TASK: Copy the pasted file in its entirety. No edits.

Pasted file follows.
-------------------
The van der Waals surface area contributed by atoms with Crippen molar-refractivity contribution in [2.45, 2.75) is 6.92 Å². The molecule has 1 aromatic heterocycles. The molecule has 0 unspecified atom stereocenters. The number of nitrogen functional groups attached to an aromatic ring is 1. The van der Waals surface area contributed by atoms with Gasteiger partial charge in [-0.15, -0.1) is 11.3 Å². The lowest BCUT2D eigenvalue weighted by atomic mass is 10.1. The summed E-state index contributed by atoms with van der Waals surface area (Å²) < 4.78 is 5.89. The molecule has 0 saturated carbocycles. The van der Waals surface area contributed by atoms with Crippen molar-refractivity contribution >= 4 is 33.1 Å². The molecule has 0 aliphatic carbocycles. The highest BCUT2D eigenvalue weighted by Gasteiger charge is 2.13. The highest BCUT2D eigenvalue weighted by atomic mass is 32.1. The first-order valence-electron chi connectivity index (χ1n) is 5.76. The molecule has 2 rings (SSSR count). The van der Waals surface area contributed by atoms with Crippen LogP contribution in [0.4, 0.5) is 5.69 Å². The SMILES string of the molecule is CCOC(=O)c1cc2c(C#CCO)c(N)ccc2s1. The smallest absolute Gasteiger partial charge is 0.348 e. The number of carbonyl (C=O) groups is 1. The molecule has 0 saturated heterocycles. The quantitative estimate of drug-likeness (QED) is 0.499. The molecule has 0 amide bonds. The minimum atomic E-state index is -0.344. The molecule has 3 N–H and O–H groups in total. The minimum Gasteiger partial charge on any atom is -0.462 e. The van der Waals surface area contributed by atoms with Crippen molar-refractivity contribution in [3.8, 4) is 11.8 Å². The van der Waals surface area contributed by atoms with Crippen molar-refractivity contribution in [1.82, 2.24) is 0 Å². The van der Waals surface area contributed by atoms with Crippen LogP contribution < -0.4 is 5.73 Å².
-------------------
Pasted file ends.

The van der Waals surface area contributed by atoms with Crippen molar-refractivity contribution in [2.45, 2.75) is 6.92 Å². The molecule has 1 aromatic heterocycles. The molecule has 0 unspecified atom stereocenters. The number of nitrogen functional groups attached to an aromatic ring is 1. The van der Waals surface area contributed by atoms with Gasteiger partial charge in [-0.15, -0.1) is 11.3 Å². The lowest BCUT2D eigenvalue weighted by atomic mass is 10.1. The summed E-state index contributed by atoms with van der Waals surface area (Å²) < 4.78 is 5.89. The molecule has 0 saturated carbocycles. The van der Waals surface area contributed by atoms with Crippen molar-refractivity contribution >= 4 is 33.1 Å². The molecule has 0 aliphatic carbocycles. The highest BCUT2D eigenvalue weighted by Gasteiger charge is 2.13. The highest BCUT2D eigenvalue weighted by atomic mass is 32.1. The first-order valence-electron chi connectivity index (χ1n) is 5.76. The molecule has 2 rings (SSSR count). The van der Waals surface area contributed by atoms with Crippen LogP contribution in [0.4, 0.5) is 5.69 Å². The SMILES string of the molecule is CCOC(=O)c1cc2c(C#CCO)c(N)ccc2s1. The smallest absolute Gasteiger partial charge is 0.348 e. The number of carbonyl (C=O) groups is 1. The molecule has 0 saturated heterocycles. The quantitative estimate of drug-likeness (QED) is 0.499. The molecule has 0 amide bonds. The minimum atomic E-state index is -0.344. The molecule has 3 N–H and O–H groups in total. The minimum Gasteiger partial charge on any atom is -0.462 e. The van der Waals surface area contributed by atoms with Crippen molar-refractivity contribution in [3.8, 4) is 11.8 Å². The van der Waals surface area contributed by atoms with Crippen molar-refractivity contribution in [1.82, 2.24) is 0 Å². The van der Waals surface area contributed by atoms with Crippen LogP contribution < -0.4 is 5.73 Å².